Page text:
“Driving” Improved Access to Catholic Schools

We arrived at All Saints Catholic School in Richmond, Virginia before 7 a.m..  The parking lot was empty and the sun was just rising.  The principal, Ken Soistman, came out to greet us.  He pointed at a cute little white bus that could hold about twenty kids and said, “That’s the bus.”  He was referring to the transportation that Catholic Extension funded for this semester, so that the Hispanic children whose parents could not drive them to school could start attending All Saints this year.  This is a part of Catholic Extension’s pilot program to better understand how transportation impacts Hispanic participation in schools.  Like many of the Catholic schools in the Diocese of Richmond, All Saints had tried to encourage more Hispanic children in the area to come to the Catholic school by offering tuition assistance.  But even financial help could not bring families into the school community.

The Catholic Extension funded school bus ensures Catholic school access for Hispanic children in the Diocese of Richmond..

The Catholic Extension funded school bus ensures Catholic school access for Hispanic children in the Diocese of Richmond.

The fact is that many families simply can’t get their children to school; they only have one car, and parents have to leave for work before school opens.  So now, thanks to this bus, more children are able to come.  The hope is that more Hispanic children will enroll in All Saints Catholic School, as well as many of the other Catholic schools across the Diocese of Richmond.  That is why this bus is on Catholic Extension’s Christmas Wish List; hopefully the bus will be funded by donors for the second half of the year, too.

Dioceses across the country are trying to attract more Hispanic children to Catholic schools.  While over 40% of our country’s Catholics are Hispanic, less than 4% of the children who are in Catholic schools are Hispanic.  Since 2000, more than 1,400 Catholic schools have closed.  If recruitment efforts are successful, more Catholic schools can remain open, and more Catholic Hispanic children will have a chance at an education that will help them build a solid Catholic foundation to guide them through the rest of their lives.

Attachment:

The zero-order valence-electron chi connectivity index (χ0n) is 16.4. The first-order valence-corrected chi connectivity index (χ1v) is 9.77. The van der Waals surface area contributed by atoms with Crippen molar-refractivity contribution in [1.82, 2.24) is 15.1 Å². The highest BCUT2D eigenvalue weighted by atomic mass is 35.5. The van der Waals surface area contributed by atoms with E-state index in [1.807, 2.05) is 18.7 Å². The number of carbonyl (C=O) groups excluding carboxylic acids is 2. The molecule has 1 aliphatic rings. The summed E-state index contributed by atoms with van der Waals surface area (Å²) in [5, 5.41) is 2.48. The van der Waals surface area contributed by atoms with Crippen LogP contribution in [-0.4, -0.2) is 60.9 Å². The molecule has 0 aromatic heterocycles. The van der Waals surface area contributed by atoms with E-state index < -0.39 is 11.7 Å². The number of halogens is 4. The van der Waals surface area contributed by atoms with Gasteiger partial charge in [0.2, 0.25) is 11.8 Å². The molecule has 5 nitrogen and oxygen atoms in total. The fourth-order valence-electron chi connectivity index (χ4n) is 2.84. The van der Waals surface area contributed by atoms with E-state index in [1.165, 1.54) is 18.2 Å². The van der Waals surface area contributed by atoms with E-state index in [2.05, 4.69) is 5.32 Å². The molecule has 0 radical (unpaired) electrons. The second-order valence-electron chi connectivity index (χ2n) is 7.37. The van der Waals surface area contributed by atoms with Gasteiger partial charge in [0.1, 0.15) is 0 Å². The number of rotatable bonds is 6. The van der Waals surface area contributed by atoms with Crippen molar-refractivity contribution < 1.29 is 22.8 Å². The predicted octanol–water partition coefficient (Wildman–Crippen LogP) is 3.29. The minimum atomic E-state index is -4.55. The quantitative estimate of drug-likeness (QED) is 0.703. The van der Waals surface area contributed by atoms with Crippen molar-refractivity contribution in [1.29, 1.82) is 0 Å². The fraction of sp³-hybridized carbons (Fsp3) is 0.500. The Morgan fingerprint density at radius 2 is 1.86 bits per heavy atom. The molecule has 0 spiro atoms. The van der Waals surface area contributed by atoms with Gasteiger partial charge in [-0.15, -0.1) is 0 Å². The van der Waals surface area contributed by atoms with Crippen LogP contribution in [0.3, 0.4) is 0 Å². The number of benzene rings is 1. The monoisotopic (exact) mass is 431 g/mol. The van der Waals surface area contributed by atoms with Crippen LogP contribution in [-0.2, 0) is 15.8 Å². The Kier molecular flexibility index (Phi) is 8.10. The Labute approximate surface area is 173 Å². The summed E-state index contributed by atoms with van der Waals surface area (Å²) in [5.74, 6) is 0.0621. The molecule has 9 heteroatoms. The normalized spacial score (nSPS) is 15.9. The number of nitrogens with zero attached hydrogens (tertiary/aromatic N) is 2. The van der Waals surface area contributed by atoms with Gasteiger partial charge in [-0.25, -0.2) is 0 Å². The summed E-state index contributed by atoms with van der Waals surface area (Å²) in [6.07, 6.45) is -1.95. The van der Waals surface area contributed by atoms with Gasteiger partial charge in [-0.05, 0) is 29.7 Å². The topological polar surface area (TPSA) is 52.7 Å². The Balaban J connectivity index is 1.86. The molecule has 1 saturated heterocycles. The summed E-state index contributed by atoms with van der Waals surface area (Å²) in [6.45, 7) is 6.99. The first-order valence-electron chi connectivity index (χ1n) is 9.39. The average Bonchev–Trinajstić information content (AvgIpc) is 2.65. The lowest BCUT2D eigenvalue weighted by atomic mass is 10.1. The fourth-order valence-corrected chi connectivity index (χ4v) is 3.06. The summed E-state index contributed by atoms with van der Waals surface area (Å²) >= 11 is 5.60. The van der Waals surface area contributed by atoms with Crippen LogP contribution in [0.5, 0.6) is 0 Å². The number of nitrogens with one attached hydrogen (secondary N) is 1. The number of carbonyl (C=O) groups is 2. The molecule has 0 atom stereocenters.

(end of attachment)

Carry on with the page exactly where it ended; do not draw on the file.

Students on All Saints Catholic School's new school bus.

Students on All Saints Catholic School's new school bus.

In Richmond, they have created the Segura Initiative to recruit more Hispanic children to the Catholic schools. We met Sister Inma Cuest-Ventura, one of the people working on this initiative; she has already had some great success.  In order for this project to be successful, there needs to be people within the school who speak Spanish.  They have also learned how to engage the help of the madrinas, which is Spanish for “godmothers.”  These are the trusted women of the neighborhood, whom others listen to.  One of the madrinas at All Saints, Paulita, not only works at the local parish and has her child in the school, she has offered to translate into Spanish the letters the teachers send home. Paulita’s own son had been unhappy at the local public school; he was ashamed to say that he spoke Spanish because he didn’t want to be different from the other kids.  Now at All Saints, he is not only proud to answer questions in Spanish, but also says that he loves the school because all the other kids are Catholic like him.  This is a big deal in Richmond, where only 3% of the population is Catholic.

Nitzia and her daughter.

Nitzia and her daughter.

Nitzia, another madrina, has two daughters at All Saints in Pre-K and second grade.  Nitzia said that her daughter now insists that they say grace before dinner because “That’s what we do at school.”  Her other daughter doesn’t call it All Saints, she calls it “God’s School.”  In August, as Nitzia was eight months pregnant and getting ready to go into the hospital to deliver her baby, she was running around trying to get her daughters’ uniforms so they could go to All Saints.  Her friends and family told her not to go through all the difficulty of getting her girls to the Catholic school.  She responded, “No, I was doing it for my daughters.  It would be better for them.”

Ken Soitsman, Principal, with some of his students at All Saints Catholic School.

Ken Soistman, Principal, with some of his students at All Saints Catholic School.

Principal Ken explained that it is painful to see some families have to leave All Saints because they can’t afford it.  He said: “For some of the parents and grandparents, I can’t say no. I have a grandparent who comes in and says, ‘Where I live, if I can’t get an option, it’s not a question of the education, it’s a question of whether my child will be alive when they’re sixteen.’  You can’t say no to that.”

We hope that Richmond’s success, due to people like Ken and Sister Inma and the madrinas, can serve as a model for other dioceses.  Our visit to All Saints will help to inform Catholic Extension’s future strategy to build capacity in Catholic schools by helping them fill seats, so that more principals like Ken can say “yes” to those who want to attend Catholic school.

— Terry Witherell, National Representative for Strategic Initiatives, Catholic Extension

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